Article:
MP-BGP Capture

For those who are interested in analyzing basic BGP messages: I have a trace file for you. ;) It consists of two session establishments as I cleared the complete BGP session on two involved routers for it. Refer to my previous blog post for details about the lab, that is: MP-BGP with IPv6 and legacy IP, neighbouring via both protocols as well, with and without password. The involved routers were 2x Cisco routers, one Palo Alto Networks firewall, and one Fortinet FortiGate firewall.

Again, refer to my earlier blog post about all details for the lab itself. Here you can download the pcap file (zipped):

I captured it on the switch ports connecting to R4 and R5. Hence all BGP sessions from/to those two routers are present in the trace file, while the connection between the Palo Alto and the FortiGate is NOT included. During the capture I cleared all BGP sessions on routers R4 and R5:

  • At 16:43:46 UTC: R4#clear bgp all 64512
  • At 16:45:32 UTC: R5#clear bgp all 64512

In order to use the display filter in Wireshark you can either use the eq <nr> or any pairs of IP addresses. Here is a list of all communication partners with their TCP stream indices as well as their IP filters:


For example, looking at TCP stream 10 you have the BGP session establishment for IPv6 between R4 and the Palo Alto firewall:


Note the MD5 hash/digest used for authentication within the TCP (and not BGP) messages. After looking at the RFC (2385) I found it within the TCP header itself. If the “TCP MD5 signature” is not present, a BGP neighborship is not formed. That is, even the three-way handshake does not succeed. Here you can see this option in the very first SYN packet:


The Wireshark version at the time of writing (2.4.4) marks many BGP NLRI path attributes as invalid. I am not quite sure why. I can see some of my IPv6 addresses in it, so I suppose a protocol decoding error within Wireshark (?):

[UPDATE 07.11.2018] In the meantime the Wireshark dissector for BGP was fixed to support those NLRI attributes, as you can see in the following screenshot (Wireshark development version 2.9.0-2392-g98e4aedf):

Also, note that I have some problems understanding the BGP messages for “address-family ipv4” over an IPv6 neighborship. While the NLRI shows a correct IPv4 network, the next-hop value lists an unknown IPv4 address which looks like the first two hextets out of my IPv6 addresses. Curious:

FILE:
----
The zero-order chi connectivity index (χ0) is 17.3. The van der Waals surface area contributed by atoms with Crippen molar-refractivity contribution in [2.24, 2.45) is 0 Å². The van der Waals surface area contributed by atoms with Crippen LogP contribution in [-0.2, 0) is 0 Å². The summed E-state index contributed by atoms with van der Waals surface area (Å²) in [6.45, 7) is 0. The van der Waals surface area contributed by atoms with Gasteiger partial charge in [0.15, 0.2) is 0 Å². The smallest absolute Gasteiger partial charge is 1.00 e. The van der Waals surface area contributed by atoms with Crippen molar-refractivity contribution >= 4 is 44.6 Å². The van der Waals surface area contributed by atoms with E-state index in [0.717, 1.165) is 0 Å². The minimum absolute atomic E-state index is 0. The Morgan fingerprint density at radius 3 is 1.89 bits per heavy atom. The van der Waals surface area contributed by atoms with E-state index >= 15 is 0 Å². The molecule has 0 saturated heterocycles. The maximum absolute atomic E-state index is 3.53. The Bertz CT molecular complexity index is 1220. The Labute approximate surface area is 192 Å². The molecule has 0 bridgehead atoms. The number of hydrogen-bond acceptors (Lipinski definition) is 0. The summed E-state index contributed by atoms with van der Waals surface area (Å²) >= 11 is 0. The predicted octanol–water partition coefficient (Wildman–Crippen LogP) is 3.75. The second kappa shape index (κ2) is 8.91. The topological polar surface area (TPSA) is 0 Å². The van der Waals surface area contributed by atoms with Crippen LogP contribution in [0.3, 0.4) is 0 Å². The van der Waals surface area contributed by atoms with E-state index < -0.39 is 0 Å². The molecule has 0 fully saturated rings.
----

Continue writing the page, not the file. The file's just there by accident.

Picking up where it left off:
I am too lazy to read the whole RFCs right now. Maybe someone can help me out? At least the same wrong looking IPv4 addresses are displayed in the Cisco router, too (lines 10, 12, 14, …):


[UPDATE] During the Troopers 18 conference in Heidelberg, Germany, I asked Ivan Pepelnjak himself about this issue. It turned out that this is kind of a bug in IOS. Or a workaround. The neighbouring router must know the ARP entry / MAC address of the next-hop router. Probably Cisco tries to fake this entry by using some extra functionality. In any case, the NLRI part of the BGP update should contain the 32 bit IPv4 address and it simply uses the first 32 bit out of the IPv6 addresses. I was kind of lucky that I did not run into issues with those routes since they were never the best ones. All IPv4 routes were installed from other iBGP neighbours and never from the Cisco neighborship. Anyway, Ivan strictly advised me to use IPv6 neighbours for only IPv6 routes, and IPv4 neighbours for only IPv4 routes, which is different from the CCNP books that describe this single neighborship as an advantage.[/UPDATE]

Anyway. Have fun. ;)

For more posts about routing/switching you can follow the Routing” or “Switching” categories concerning various firewall/router vendors, or the “Cisco Router“/”Cisco Switch” tags for posts related to Cisco stuff.

Featured image “Binoculars V” by Chase Elliott Clark is licensed under CC BY 2.0.

2 thoughts on “MP-BGP Capture

  1. Hi Johannes,

    small correction from my side. The next hop address in your Wireshark trace, which you referred to as the first 8 hextets of your IPv6 address, is not really 8 hextets. In fact, a hextet is by definition 16 bits according to Wikipedia.
    So they are the first two hextets of the IPv6 address (4 bytes -> 2×16).

    Other than thant, thanks for posting the Wireshark capture!


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